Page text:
In an age of rapidly changing, yet almost algorithmic cancer prevention, research, and treatment protocols, compassion can be a powerful ally in a cancer patient’s fight against the disease.

According to Mother Teresa, “the fruit of love is service, which is compassion in action.” The Dalai Lama called compassion, “the radicalism of our time.” He added, “If you want others to be happy, practice compassion. If you want to be happy, practice compassion.”

Early Detection, Mammograms, and Self-Exams

According to cancer.gov, breast cancer is one of the few cancers for which an effective screening test, mammography, is widely available. Ultrasound, MRI (magnetic resonance imaging) and clinical breast exams are also used in this cancer’s detection but not as routinely as 3D mammography.

3D mammography can identify tumors up to two years before you or your doctor can feel them. When breast cancer is found early, there are more breast cancer treatment options and a greater chance of survival.

For women age 40 or older who are at average risk of breast cancer, an annual mammogram is suggested. But, this is only a general guideline. At the Leonard Cancer Institute, we offer advanced genetic testing that can better identify your risk for multiple types of breast cancers.

Even with today’s powerful diagnostic tools, self-exams play a crucial role in detecting breast cancer. Adult women are encouraged to perform breast self-exams at least once a month. To learn more about self-exams, visit the National Breast Cancer Foundation.

Learn About Your Genetic Risk for Breast Cancer

Researchers estimate 5-10 percent of breast cancers are hereditary, caused by abnormal genes passed from parent to child. Most inherited cases of breast cancer are associated with mutations in two genes, BRCA1 (Breast Cancer Gene One) and BRCA2 (Breast Cancer Gene Two), and genetic tests are available for these mutations.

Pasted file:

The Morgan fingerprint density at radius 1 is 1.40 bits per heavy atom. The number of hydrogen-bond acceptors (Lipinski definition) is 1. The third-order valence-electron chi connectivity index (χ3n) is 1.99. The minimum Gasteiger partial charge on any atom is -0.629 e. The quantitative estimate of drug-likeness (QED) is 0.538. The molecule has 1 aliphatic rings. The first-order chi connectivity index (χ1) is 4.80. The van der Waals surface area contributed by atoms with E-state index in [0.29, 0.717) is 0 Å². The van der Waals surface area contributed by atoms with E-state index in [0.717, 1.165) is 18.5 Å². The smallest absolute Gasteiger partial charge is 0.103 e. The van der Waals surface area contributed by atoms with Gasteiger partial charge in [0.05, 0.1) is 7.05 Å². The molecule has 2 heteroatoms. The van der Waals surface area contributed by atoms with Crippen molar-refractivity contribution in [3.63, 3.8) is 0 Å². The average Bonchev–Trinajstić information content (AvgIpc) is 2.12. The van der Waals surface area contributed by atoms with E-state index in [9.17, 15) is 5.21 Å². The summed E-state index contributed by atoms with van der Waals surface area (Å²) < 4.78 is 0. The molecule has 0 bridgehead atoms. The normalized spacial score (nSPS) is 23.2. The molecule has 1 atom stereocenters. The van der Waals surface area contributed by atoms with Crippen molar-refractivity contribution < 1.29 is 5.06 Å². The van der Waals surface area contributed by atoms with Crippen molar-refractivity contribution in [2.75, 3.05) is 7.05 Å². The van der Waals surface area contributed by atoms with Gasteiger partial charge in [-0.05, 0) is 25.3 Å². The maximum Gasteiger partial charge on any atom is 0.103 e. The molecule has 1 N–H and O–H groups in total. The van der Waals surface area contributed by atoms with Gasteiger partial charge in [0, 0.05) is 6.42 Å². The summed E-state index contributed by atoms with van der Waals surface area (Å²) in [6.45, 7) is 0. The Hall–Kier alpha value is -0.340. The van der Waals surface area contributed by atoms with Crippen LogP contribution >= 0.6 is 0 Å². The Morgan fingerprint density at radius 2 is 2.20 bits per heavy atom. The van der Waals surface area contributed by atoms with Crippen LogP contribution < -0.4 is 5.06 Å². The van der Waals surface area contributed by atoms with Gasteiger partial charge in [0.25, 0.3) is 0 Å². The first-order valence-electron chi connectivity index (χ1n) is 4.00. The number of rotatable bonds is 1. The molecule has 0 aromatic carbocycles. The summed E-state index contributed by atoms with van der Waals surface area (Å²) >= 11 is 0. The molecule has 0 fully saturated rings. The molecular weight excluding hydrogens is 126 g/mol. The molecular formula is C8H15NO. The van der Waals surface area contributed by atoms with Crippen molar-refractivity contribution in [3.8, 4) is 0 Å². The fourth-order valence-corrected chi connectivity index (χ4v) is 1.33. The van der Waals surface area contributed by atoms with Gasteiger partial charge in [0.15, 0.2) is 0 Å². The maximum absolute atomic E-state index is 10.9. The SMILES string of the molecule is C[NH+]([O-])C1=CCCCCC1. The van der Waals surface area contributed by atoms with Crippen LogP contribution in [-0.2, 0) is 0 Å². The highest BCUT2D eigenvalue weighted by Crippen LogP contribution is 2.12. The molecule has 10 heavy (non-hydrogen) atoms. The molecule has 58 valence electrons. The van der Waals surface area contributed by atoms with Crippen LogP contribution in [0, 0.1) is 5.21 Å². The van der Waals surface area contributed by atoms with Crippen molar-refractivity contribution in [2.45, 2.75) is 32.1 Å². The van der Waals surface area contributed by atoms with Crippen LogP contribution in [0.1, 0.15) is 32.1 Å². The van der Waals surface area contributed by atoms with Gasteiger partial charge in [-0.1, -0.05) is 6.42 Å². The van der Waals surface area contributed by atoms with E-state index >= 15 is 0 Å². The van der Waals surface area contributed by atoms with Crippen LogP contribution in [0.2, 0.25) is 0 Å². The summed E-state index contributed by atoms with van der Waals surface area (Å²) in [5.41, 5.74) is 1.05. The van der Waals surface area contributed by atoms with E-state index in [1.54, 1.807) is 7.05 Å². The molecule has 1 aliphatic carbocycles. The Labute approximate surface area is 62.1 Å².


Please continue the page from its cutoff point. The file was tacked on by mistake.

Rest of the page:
Everyone is born with the BRCA1 and BRCA2 genes. BRCA genes repair cell damage in the breasts, ovaries, and other cells. When the mutated genes are passed from generation to generation, the risk of breast and ovarian cancer increases. But, having these mutations doesn’t mean you will be diagnosed with breast cancer—most people who develop breast cancer do not have these mutations. Another well-known gene in breast cancer is the PALB2, which provides instruction to the BRCA2 on repairing damaged DNA and preventing cancer growth.

There is a list of 15+ other genetic mutations associated with breast cancer, but these are rare when compared to the BRCA genes. To learn more about breast cancer genetics, including what testing is available, visit cancer.org.

Healthy Lifestyle for Healthier Breasts

While some risks for breast cancer can’t be changed, such as family history or genetics, there are lifestyle changes that can lower your risk.

These changes include lowering your alcohol intake, quitting smoking, being physically active, breastfeeding if you have children, limiting the time and scope of hormone therapies, and avoiding exposure to radiation and environmental pollution.

Research is still being completed on diet and breast cancer, but following a Mediterranean diet— healthy fats, fish over meat, vegetables, olive oil—might help reduce your risk. Maintaining a healthy weight is also a vital factor in breast cancer prevention.

Take Action Before Cancer

There are many organizations that promote breast cancer awareness and hold events to raise funds for research and education.

By getting involved and knowing your risk you can help reduce the rates of breast cancer and increase survival rates. Great strides are being made, and these are happening because of the support of people like you.

If there’s anything we at the Leonard Cancer Institute can do to help you or your group with breast cancer prevention, awareness, and treatment, please visit us on social media or call the institute directly at (844) 959-HOPE.